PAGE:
Pagan Kennedy

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Pagan Kennedy
Born Pamela Kennedy
c. 1963 (age 51–52)
Occupation Author, columnist
Nationality American
Alma mater Wesleyan University
Johns Hopkins University
Partner Kevin Bruyneel

Pagan Kennedy (born c. 1963)[1] is an American columnist and author, and pioneer of the 1990s zine movement.[2]

She has written ten books in a variety of genres,[3] was "[a] regular contributor to the Boston Globe, and has published articles in dozens of magazines and newspapers."[4][5] In 2012–13, she was a New York Times Magazine columnist.


Early life and education[edit]

Born Pamela Kennedy around 1963, she grew up in suburban Washington, D.C. She graduated from Wesleyan University in 1984, and later spent a year in the Masters of Fine Arts program at Johns Hopkins University.[citation needed]


Kennedy's autobiographical zine Pagan's Head detailed her life during her twenties.[1]

Kennedy wrote a biography called The First Man-Made Man about Michael Dillon who in the 1940s was the first successful case of female-to-male sex change treatment; he established himself as a medical student. It describes how he later fell in love with a male-to-female transsexual, Roberta Cowell, who was at the time the only other transsexual in Britain.[citation needed]

In July 2012, Kennedy was named design columnist for the New York Times Magazine.[6] Her column, "Who Made That," detailed the origins of everything from the cubicle[7] to the home pregnancy test.[8] Kennedy resigned from the column after signing a contract with Houghton Mifflin Harcourt to write a book, Inventology.[citation needed]


Kennedy was a visiting professor of creative writing at Dartmouth College,[9] and taught fiction and nonfiction writing at Boston College, Johns Hopkins University, and many other conferences and residencies.

Personal life[edit]

An ovarian cancer survivor,[10] Kennedy currently lives in Somerville, Massachusetts with her partner, Kevin Bruyneel. She previously lived with filmmaker Liz Canner, in a relationship she has described as similar to a Boston marriage.[citation needed]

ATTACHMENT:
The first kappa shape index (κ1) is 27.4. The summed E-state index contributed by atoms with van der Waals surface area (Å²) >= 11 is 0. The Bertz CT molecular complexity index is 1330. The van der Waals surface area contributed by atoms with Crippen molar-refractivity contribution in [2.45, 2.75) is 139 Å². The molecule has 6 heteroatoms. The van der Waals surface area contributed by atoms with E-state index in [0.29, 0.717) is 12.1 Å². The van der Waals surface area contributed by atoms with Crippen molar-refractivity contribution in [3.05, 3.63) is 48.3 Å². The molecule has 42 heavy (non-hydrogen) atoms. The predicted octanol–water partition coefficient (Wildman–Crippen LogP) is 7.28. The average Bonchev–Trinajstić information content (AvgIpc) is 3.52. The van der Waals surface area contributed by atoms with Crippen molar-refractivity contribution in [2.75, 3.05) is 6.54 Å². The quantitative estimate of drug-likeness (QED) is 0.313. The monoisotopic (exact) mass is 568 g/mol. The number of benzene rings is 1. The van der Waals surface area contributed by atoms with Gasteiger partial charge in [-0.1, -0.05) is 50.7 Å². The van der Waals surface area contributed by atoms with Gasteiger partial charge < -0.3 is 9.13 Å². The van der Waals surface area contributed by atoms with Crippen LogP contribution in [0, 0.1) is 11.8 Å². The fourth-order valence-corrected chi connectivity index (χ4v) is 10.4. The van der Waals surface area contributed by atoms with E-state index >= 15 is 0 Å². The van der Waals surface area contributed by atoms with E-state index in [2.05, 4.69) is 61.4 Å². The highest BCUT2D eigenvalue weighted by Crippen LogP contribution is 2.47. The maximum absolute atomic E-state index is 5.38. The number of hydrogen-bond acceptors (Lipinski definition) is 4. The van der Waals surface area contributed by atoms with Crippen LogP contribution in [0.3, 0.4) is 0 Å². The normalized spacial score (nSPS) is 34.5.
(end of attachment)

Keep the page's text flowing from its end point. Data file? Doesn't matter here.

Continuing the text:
Kennedy's accomplishments have been recognized many times during her career; she was a 2010 Knight Science Journalism fellow at the Massachusetts Institute of Technology, and was named the 2010/2011 Creative Nonfiction grant winner by the Massachusetts Cultural Council. She has also been the recipient of a National Endowment for the Arts fellowship in fiction, a Sonora Review fiction prize, and a Smithsonian Fellowship for science writing.[citation needed]




  • Stripping (1994)


  • Platforms: A Microwaved Cultural Chronicle of the 1970s (1994, reprinted by SFWP 2015)
  • Zine: How I Spent Six Years of My Life in the Underground and Finally...Found Myself...I Think (St. Martin's Press, 1995; reprinted by SFWP 2014)
  • Pagan Kennedy's Living: Handbook for Ageing Hipsters (1997, reprinted by SFWP 2015)
  • Black Livingstone: A True Tale of Adventure in the Nineteenth-Century Congo (2002, reprinted by SFWP 2013)[12][13] (New York Times Notable list and Massachusetts Book Award honors)
  • The First Man-Made Man: The Story of Two Sex Changes, One Love Affair, and a Twentieth-Century Medical Revolution (2007)[14]
  • The Dangerous Joy of Dr. Sex and Other True Stories (SFWP, 2008)


  • The Year's Best Fantasy and Horror Eighth Annual Collection (1995)
  • The Best Creative Nonfiction Volume 2 (2008)

Short stories[edit]

  • Elvis's Bathroom (1989)



  1. ^ a b MacLaughlin, Nina (2006-06-27). "The pornography of pharmacology". The Boston Phoenix. Retrieved 2011-03-25. 
  2. ^ Harvey Blume (2009-01-04). "Wired 4.01: Zine Queen". Wired. Retrieved 2011-03-25. 
  3. ^ "Pagan Kennedy: Books, Biography, Blog, Audiobooks, Kindle". Retrieved 2011-03-25. 
  4. ^ "Pagan Kennedy (Author of The Exes)". 2011-02-26. Retrieved 2011-03-25. 
  5. ^ "Pagan Kennedy in conversation with Noel King". Retrieved 2011-03-25. 
  6. ^ Chris O'Shea, "Pagan Kennedy Named New York Times Magazine Design Columnist", Mediabistro, July 6, 2012.
  7. ^ "Who Made That Cubicle?". 2012-06-22. Retrieved 2013-09-10. 
  8. ^ "Who Made That Home Pregnancy Test?". 2012-07-27. Retrieved 2013-09-10. 
  9. ^ Levy, Alison. "‘Jill-of-all-trades’ Kennedy to join creative writing faculty," The Dartmouth (May 1, 2008).
  10. ^ [1]
  11. ^ Hannah Tucker (2006-06-28). "Confessions of a Memory Eater | Books". Retrieved 2011-03-25. 
  12. ^ Russo, Maria (10 February 2002). "Stranger in a Native Land". New York Times. 
  13. ^ "Black Livingstone Author Finds Unexpected Link". National Geographic. 2010-10-28. Retrieved 2011-03-25. 
  14. ^ Julie Foster (2007-03-18). "Pioneer of sex change surgery". San Francisco Chronicle. Retrieved 2011-03-25. 

External links[edit]